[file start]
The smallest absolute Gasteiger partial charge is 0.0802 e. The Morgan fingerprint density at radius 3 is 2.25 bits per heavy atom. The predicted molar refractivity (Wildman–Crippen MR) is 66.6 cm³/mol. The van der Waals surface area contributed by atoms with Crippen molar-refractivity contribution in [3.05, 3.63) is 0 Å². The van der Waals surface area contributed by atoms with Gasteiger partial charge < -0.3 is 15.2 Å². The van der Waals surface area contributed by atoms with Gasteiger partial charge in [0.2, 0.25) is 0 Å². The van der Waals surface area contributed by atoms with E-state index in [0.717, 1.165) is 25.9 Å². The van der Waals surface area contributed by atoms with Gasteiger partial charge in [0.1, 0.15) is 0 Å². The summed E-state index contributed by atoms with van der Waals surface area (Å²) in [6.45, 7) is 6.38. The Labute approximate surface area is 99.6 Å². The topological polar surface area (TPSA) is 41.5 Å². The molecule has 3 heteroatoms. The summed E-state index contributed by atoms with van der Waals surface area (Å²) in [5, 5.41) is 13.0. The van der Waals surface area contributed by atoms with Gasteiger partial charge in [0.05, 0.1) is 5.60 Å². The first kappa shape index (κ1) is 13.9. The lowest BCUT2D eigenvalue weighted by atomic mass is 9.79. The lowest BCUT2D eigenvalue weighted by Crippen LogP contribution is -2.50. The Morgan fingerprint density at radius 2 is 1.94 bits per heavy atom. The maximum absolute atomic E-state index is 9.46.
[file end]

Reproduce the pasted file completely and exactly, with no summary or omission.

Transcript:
The smallest absolute Gasteiger partial charge is 0.0802 e. The Morgan fingerprint density at radius 3 is 2.25 bits per heavy atom. The predicted molar refractivity (Wildman–Crippen MR) is 66.6 cm³/mol. The van der Waals surface area contributed by atoms with Crippen molar-refractivity contribution in [3.05, 3.63) is 0 Å². The van der Waals surface area contributed by atoms with Gasteiger partial charge < -0.3 is 15.2 Å². The van der Waals surface area contributed by atoms with Gasteiger partial charge in [0.2, 0.25) is 0 Å². The van der Waals surface area contributed by atoms with E-state index in [0.717, 1.165) is 25.9 Å². The van der Waals surface area contributed by atoms with Gasteiger partial charge in [0.1, 0.15) is 0 Å². The summed E-state index contributed by atoms with van der Waals surface area (Å²) in [6.45, 7) is 6.38. The Labute approximate surface area is 99.6 Å². The topological polar surface area (TPSA) is 41.5 Å². The molecule has 3 heteroatoms. The summed E-state index contributed by atoms with van der Waals surface area (Å²) in [5, 5.41) is 13.0. The van der Waals surface area contributed by atoms with Gasteiger partial charge in [0.05, 0.1) is 5.60 Å². The first kappa shape index (κ1) is 13.9. The lowest BCUT2D eigenvalue weighted by atomic mass is 9.79. The lowest BCUT2D eigenvalue weighted by Crippen LogP contribution is -2.50. The Morgan fingerprint density at radius 2 is 1.94 bits per heavy atom. The maximum absolute atomic E-state index is 9.46.